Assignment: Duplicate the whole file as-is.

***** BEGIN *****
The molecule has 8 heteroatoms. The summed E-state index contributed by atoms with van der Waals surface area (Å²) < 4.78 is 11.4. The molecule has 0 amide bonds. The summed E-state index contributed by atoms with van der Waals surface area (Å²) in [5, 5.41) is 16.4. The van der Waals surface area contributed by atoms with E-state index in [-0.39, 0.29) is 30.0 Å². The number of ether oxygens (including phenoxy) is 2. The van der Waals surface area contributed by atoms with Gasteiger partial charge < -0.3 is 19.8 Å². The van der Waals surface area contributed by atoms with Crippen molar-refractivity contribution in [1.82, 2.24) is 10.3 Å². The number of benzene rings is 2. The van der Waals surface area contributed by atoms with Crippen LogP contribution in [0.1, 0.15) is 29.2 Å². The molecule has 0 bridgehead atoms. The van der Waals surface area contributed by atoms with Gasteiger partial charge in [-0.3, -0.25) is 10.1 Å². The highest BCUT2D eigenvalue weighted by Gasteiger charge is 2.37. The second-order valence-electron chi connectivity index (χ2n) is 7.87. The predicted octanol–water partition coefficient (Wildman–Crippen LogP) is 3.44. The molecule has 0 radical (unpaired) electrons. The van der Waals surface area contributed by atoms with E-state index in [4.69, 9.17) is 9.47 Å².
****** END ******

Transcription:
The molecule has 8 heteroatoms. The summed E-state index contributed by atoms with van der Waals surface area (Å²) < 4.78 is 11.4. The molecule has 0 amide bonds. The summed E-state index contributed by atoms with van der Waals surface area (Å²) in [5, 5.41) is 16.4. The van der Waals surface area contributed by atoms with E-state index in [-0.39, 0.29) is 30.0 Å². The number of ether oxygens (including phenoxy) is 2. The van der Waals surface area contributed by atoms with Gasteiger partial charge < -0.3 is 19.8 Å². The van der Waals surface area contributed by atoms with Crippen molar-refractivity contribution in [1.82, 2.24) is 10.3 Å². The number of benzene rings is 2. The van der Waals surface area contributed by atoms with Crippen LogP contribution in [0.1, 0.15) is 29.2 Å². The molecule has 0 bridgehead atoms. The van der Waals surface area contributed by atoms with Gasteiger partial charge in [-0.3, -0.25) is 10.1 Å². The highest BCUT2D eigenvalue weighted by Gasteiger charge is 2.37. The second-order valence-electron chi connectivity index (χ2n) is 7.87. The predicted octanol–water partition coefficient (Wildman–Crippen LogP) is 3.44. The molecule has 0 radical (unpaired) electrons. The van der Waals surface area contributed by atoms with E-state index in [4.69, 9.17) is 9.47 Å².